UMD to Launch Graduate Certificate in Regulatory Science and Engineering This Fall

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UMD launches Graduate Certificate in Regulatory Science and Engineering

College Park, Md. – The University of Maryland (UMD) Fischell Department of Bioengineering and UMD’s Center of Excellence in Regulatory Science and Innovation (CERSI) will launch a new Graduate Certificate in Regulatory Science and Engineering at the start of the fall 2014 semester.

In response to the increasing  demand for engineers and technical professionals with graduate-level expertise in both regulatory science and engineering, the new graduate certificate program will focus on medical devices and combination product engineering and regulation, statistical analysis required for Food and Drug Administration (FDA)-regulated clinical trial, legal issues, device classification, medical device reporting, and more. Students in the Graduate Certificate program will complete a total of four three-credit courses: Introduction to Regulatory Affairs: Devices and Drugs, Clinical Study Data Analysis, Regulatory Law – Medical Devices and one three-credit elective from bioengineering, statistics or another focus area within the UMD A. James Clark School of Engineering.

“FDA regulation in the medical device arena is a potential bottleneck for large and small companies trying to bring such products to market,” said Program Director and UMD Fischell Department of Bioengineering Associate Professor Keith Herold. “Our graduates will emerge with direct FDA experience and detailed knowledge of the mindset of the FDA regulators. FDA reviewers follow a well-defined process in arriving at a regulatory decision and our program, taught by reviewers and other FDA experienced instructors, will provide an unmatched view of that process that will enable increased clarity on the testing and analysis needed in a successful FDA submission.”

Students can enroll in courses held at the UMD campus in College Park, Md., or elect to take online courses to fulfill the program requirements. Applications for both the on-campus and online tracks are now being accepted until Aug. 15 via the Office of Advanced Engineering Education website.


The Graduate Certificate in Regulatory Science and Engineering program is open to technical students, as well as professionals interested in working in regulatory science at government agencies or in industry. Prospective applicants should hold a bachelor’s degree in engineering, or a comparable technical degree, with a GPA of 3.0 or better. Current Clark School students can enroll in any of the available Regulatory Science and Engineering courses to supplement their studies without enrolling in the certificate program. Students should consult their advisor before enrolling.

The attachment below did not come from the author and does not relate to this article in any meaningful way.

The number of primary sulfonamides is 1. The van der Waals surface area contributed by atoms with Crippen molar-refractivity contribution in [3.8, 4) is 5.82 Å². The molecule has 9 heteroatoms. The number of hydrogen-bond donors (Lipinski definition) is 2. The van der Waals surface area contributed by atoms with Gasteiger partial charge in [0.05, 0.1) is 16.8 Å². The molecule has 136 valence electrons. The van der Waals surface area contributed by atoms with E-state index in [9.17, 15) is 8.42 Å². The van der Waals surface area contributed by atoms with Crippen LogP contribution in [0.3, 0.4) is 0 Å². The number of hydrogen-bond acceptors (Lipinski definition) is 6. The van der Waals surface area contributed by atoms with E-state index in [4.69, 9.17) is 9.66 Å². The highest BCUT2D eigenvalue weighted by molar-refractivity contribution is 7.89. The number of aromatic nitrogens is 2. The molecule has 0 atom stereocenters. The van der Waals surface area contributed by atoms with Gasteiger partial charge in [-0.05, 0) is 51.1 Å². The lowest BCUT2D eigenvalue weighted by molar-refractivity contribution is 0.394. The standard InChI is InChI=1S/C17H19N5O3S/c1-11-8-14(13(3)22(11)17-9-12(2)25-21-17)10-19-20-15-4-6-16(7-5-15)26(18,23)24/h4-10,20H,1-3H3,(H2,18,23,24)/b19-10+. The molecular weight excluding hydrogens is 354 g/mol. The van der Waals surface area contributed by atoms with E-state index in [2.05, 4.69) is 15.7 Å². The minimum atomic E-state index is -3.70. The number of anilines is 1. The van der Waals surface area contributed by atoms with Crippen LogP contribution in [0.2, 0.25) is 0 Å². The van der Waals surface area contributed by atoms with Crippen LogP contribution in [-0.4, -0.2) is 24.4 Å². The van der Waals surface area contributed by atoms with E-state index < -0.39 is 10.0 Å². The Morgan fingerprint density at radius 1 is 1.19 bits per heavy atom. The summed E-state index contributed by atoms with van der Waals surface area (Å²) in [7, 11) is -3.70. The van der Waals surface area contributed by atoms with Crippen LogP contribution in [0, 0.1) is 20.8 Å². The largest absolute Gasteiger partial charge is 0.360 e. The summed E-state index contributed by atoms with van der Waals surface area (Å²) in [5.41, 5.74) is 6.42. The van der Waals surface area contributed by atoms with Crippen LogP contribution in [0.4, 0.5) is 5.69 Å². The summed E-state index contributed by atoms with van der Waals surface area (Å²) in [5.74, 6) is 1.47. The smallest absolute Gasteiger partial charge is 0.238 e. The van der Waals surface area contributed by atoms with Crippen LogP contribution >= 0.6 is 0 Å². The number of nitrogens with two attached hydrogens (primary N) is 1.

The Graduate Certificate in Regulatory Science and Engineering is part of the MPowering the State collaborative program, as there is a sister program in Regulatory Science at the University of Maryland School of Pharmacy that focuses on drug and biologic discovery, development, and clinical and post-marketing research. The Clark School of Engineering program focuses on medical devices and combination products. Longer term, the goal is to create a Professional Master of Engineering academic option as a new curriculum is developed.

Those interested in receiving more information about the Graduate Certificate in Regulatory Science and Engineering program can e-mail or visit


About the Center of Excellence in Regulatory Science and Innovation

The Center of Excellence in Regulatory Science and Innovation (CERSI) focuses on modernizing and improving the ways drugs and medical devices are reviewed and evaluated.

Funded by an initial $1 million grant from the U.S. Food and Drug Administration, CERSI is a collaborative partnership between the University of Maryland, College Park and the University of Maryland, Baltimore. Researchers from both campuses work with FDA staff to support the development of new tools, standards and approaches to assess the safety, efficacy, quality and performance of FDA-regulated products.

Collectively, the FDA, industry and academic scientists all recognize the need for new tools in order to ensure safety and development efficiency in the evaluation of new drugs and medical devices. CERSI draws upon the expertise of researchers from both the College Park and Baltimore campuses to create new mechanisms for scientific exchange, education and training, and regulatory science research in order to meet the needs for these new tools. The center also sponsors seminars and workshops, as well as an open public forum to promote regulatory science exchange, bringing together a network of experts from academia, industrial consortia and FDA scientists.


Published July 23, 2014